US, China to discuss trade deal amid COVID-19 disruption
Negotiators from the United States and China will on Saturday discuss the “phase one” trade deal signed earlier this year — before the coronavirus slammed the world economy and relations between the two economic powers took a turn for the worse.
Washington and Beijing’s January deal represented a partial truce in their months-long trade war, and obligated Beijing to import an additional $200 billion in American products over two years, ranging from cars to machinery to oil to farm products.
But purchases of those goods have been lagging, while US President Donald Trump has stepped up rhetoric against China ahead of what’s expected to be a tough fight for a second term in the November elections, raising questions about the deal’s fate as well as the possibility of a second phase of the truce.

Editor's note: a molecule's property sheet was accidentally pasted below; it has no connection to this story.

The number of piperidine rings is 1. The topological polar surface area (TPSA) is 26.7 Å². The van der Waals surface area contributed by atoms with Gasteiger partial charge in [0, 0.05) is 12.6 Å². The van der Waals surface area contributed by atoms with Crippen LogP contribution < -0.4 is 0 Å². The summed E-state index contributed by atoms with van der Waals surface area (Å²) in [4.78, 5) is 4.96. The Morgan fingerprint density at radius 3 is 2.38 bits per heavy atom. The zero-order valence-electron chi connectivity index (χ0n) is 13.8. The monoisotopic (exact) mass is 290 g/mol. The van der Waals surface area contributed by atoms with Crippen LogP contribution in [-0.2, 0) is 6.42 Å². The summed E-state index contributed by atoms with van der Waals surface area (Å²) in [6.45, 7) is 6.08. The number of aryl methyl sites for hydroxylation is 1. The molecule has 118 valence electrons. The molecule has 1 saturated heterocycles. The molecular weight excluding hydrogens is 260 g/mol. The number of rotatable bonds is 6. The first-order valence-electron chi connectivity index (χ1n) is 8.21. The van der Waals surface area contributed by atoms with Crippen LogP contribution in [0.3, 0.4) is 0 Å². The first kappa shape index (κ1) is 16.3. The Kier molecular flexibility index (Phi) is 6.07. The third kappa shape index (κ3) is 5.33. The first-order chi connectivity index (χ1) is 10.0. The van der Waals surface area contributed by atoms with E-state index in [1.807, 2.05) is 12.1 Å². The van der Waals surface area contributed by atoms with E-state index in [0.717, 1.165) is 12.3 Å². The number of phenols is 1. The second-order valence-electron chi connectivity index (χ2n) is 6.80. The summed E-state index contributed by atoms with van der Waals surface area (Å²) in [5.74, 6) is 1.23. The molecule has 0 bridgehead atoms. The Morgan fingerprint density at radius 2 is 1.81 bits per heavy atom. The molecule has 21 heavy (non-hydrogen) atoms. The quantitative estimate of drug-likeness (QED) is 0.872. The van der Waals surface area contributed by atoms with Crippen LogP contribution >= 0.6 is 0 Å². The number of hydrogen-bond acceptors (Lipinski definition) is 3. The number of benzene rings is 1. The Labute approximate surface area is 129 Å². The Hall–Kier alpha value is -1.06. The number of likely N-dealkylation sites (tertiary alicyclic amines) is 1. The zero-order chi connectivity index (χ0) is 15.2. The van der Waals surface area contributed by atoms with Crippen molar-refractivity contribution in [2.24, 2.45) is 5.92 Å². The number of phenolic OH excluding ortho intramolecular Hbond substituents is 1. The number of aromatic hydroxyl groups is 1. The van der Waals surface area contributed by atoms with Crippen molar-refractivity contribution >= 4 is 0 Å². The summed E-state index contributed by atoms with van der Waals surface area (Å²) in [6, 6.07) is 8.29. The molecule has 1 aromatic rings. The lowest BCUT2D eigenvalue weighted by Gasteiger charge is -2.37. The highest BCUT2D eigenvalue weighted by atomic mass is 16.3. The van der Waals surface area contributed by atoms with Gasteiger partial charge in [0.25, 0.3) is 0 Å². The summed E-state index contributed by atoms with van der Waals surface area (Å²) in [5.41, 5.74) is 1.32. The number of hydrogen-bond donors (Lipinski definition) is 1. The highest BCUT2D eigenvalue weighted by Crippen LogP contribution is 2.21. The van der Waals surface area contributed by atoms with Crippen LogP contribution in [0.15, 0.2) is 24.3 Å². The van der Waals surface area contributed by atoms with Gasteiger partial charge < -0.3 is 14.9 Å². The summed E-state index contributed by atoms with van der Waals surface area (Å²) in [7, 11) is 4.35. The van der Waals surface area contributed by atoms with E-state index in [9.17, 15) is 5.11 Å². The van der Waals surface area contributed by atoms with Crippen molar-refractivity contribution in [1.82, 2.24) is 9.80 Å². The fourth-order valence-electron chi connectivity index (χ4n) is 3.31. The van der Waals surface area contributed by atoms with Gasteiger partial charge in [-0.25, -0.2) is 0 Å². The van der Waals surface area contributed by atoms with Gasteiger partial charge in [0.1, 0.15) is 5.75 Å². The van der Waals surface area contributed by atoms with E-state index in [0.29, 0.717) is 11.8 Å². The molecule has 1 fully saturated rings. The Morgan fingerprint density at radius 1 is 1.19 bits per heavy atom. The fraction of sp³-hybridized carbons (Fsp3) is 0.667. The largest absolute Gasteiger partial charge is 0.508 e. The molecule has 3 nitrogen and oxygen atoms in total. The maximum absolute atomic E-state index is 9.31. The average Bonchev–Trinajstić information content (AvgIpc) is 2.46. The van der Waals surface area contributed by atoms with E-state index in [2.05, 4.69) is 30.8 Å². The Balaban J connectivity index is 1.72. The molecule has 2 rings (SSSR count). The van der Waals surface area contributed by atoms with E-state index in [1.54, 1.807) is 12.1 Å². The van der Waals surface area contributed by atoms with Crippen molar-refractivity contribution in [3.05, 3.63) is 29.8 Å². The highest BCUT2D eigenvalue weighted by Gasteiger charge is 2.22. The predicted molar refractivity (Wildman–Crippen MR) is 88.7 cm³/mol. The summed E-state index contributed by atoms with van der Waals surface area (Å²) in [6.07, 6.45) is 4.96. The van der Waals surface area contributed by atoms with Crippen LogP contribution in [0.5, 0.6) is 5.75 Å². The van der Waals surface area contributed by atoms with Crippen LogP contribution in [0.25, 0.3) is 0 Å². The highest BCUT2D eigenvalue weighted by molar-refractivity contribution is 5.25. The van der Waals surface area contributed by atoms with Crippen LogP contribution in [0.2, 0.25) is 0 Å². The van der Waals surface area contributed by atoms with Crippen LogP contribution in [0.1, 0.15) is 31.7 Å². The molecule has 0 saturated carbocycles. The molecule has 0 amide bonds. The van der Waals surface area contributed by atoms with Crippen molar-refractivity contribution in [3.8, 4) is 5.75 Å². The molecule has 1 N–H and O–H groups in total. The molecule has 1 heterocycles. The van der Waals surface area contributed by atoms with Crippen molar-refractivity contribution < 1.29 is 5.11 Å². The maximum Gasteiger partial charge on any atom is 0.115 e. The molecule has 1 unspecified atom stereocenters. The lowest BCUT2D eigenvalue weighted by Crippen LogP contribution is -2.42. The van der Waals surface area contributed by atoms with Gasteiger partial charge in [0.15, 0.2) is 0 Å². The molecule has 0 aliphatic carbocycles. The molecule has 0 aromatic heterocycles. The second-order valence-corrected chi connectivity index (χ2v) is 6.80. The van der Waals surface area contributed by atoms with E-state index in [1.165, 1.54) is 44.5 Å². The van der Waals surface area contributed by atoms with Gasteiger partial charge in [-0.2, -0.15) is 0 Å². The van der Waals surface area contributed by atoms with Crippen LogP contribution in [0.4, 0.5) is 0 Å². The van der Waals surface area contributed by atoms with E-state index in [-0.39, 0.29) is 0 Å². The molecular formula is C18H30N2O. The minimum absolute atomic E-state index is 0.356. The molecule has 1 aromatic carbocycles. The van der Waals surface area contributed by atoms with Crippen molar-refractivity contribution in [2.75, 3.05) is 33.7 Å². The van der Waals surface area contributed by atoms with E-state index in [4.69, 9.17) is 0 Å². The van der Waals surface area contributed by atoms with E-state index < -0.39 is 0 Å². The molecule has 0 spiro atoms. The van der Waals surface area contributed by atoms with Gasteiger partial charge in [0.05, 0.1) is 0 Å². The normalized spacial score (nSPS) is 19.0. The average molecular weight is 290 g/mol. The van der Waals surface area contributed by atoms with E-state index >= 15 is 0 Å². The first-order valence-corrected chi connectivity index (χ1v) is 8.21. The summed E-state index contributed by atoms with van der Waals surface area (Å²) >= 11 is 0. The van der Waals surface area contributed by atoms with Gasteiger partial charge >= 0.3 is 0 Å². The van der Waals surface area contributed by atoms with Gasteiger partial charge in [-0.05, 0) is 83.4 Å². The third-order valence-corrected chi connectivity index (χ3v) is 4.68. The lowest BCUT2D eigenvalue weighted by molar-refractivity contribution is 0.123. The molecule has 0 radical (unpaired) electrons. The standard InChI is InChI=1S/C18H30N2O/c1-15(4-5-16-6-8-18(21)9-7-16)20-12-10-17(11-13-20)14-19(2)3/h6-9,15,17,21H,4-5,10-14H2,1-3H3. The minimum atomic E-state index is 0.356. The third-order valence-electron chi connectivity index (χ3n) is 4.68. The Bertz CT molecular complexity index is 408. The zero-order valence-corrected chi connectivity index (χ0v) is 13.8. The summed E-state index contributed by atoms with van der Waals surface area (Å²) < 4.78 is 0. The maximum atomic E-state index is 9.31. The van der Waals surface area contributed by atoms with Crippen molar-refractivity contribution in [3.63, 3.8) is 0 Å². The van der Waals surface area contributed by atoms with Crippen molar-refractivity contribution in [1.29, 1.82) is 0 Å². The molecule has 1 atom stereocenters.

“The outcome of the trade talk will signal if both sides are willing to continue to keep the deal, which will signal whether the relationship will deteriorate further,” said Iris Pang, chief economist for greater China at financial services giant ING.
Neither the US nor the Chinese government confirmed the talks to AFP but the deal mandates meetings every six months after it takes effect, which would be Saturday.
Even with tensions high and both countries reeling from the shock of COVID-19 — which has caused a historic contraction in global growth and trade — analysts don’t expect the talks to produce major changes in the agreement. And if anything does happen, Washington would be the catalyst.
“Until now, China has been relatively passive and the United States has been relatively proactive,” said Raymond Yeung, chief economist for greater China at ANZ bank.
“In my opinion, there shouldn’t be much change coming from China in terms of trade, cooperation or opening up the market, the key still lies in the US side.” (AFP)